My mother, of humble Irish stock, used to say to all of her children: ‘no matter what job you do, do it with a sense of pride’. And that is not a bad dictum to live your life by, is it? If we approach our work/endeavours/art, or whatever, with a sense of ownership, the finished product is all the better for it, and, maybe more importantly, the process, the journey if you like, is infinitely more satisfying and pleasurable.
As a young woman, on a massive, four-year work/travelling period abroad, I worked in a shampoo factory in Sydney. Working at the end of the line, and faced with an ever-ending tide of bottles, some leaking, others empty, it was my job to sort them, then pack them, clean, neat, dry, and do it quickly. It became a fantastic challenge, not just to keep up, but also to do the job well. Marcella, at the top of the hierarchy as the bottle filler, gave me hell, shouting as the bottles started to stack up. Occasionally she would nip out from behind the filling machine to check the boxes, in the vain hope she would find a wet and leaking bottle. I admired her even if she was contemptuous of me. She took pride in her job (yes, she was probably under huge pressure too), and took it seriously. I did the same and began to take pride in the aesthetics of the job. A shampoo factory would seem to be the last place where the principles of aesthetics could be applied, but why not? ‘Art’ is all around us.
Which brings to mind one of my favourite interviewees, the retired haulier, John Griffiths. I think even John would admit to being a ‘hard nut to crack’ when it comes to interviewing. And, again, I admired that in him: he is a proud man, who has had to work very, very hard to get anywhere in his industry, and make a successful business. This is one man who doesn’t suffer fools gladly. In his day, at the peak of the hop picking hey days, John was one of the main hauliers of hop pockets in the county, with upwards of 50 regular clients.
Now, for anyone unfamiliar with a hop pocket, it’s hard to describe how challenging they are to handle. When pressed, they are rock solid, concrete-like, with no give at all. Hauling these around – they weighed around a hundred weight and a half - was work for strong men (no sexism implied here), who used sheer brute force, aided with the all-important hook, an essential tool for the job. But equally important to John was to have ‘an eye’ for the job. Not just for lining them up to balance well, with precision and nicely squared, but also to look, well, beautiful.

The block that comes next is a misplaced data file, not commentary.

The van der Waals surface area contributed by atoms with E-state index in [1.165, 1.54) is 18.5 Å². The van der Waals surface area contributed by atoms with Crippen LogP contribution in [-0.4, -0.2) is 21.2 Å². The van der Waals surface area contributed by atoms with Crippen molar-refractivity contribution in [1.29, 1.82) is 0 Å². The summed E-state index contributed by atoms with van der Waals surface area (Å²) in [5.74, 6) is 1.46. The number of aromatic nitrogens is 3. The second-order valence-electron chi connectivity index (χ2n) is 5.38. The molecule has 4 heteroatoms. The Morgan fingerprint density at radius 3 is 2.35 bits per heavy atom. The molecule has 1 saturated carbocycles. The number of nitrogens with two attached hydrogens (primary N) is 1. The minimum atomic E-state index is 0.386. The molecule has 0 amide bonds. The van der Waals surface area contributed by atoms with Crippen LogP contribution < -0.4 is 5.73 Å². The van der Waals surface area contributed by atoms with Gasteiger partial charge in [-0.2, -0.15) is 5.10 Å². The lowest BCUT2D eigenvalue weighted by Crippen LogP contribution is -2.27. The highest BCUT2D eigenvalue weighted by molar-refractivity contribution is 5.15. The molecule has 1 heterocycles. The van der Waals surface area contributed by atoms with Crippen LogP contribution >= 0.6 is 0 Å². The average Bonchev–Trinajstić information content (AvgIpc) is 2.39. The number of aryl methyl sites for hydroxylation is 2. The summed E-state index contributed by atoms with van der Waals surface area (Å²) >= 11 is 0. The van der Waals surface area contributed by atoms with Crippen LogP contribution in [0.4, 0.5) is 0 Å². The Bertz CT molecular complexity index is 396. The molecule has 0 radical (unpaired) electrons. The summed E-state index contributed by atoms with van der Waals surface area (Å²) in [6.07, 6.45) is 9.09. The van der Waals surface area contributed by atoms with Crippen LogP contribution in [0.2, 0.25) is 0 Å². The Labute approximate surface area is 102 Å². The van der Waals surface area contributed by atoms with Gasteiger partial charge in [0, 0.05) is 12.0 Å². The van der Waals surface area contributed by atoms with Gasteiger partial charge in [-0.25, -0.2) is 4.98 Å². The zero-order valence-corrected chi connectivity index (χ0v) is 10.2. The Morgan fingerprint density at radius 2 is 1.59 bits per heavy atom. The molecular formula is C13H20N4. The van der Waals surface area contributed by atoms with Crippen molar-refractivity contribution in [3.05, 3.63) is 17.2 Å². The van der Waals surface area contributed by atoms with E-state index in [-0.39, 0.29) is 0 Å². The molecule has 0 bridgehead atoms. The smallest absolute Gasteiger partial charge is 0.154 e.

This was hot, sweaty, tiring and, by necessity, quick work. Where are the aesthetics in this line of work one might ask? Just ask John Griffiths:
‘I took pride putting mine on. You wanted to be young and fit hauling pockets. You were standing 14-feet off the ground and your balance wanted to be good and you wanted a strong back, because a pocket weighs a hundred weight and a half, and so you had a great old hook like this and you grabbed that in there with one hand, and grabbed hold of the tog, that’s what you called the top of the pocket, to twist it up and handle it. You wrapped the rope, you didn’t tie any knots. You use a looping system, which has been tried and tested on timber hauling for hundreds of years I should think. Watch his full interview here:
‘I still took a lot of pride in loading my hops, some are eye-level straight. And if you ever see any photographs of my load of hops, which I’ve loaded you’ll see I was pretty good, I’d say pretty good at loading them. The 30 years or the 40 years I was hauling hops I never had a load slip. You always tried to leave the grower’s name, which is the farmer, out on the front, so everybody could see it, his name or whosever name it was, and it’s got to be dead upright. It was just a small pride in doing the job right.’
And isn’t that a touching thing to say? Mum was right: ‘no matter what job you do, do it with a sense of pride’.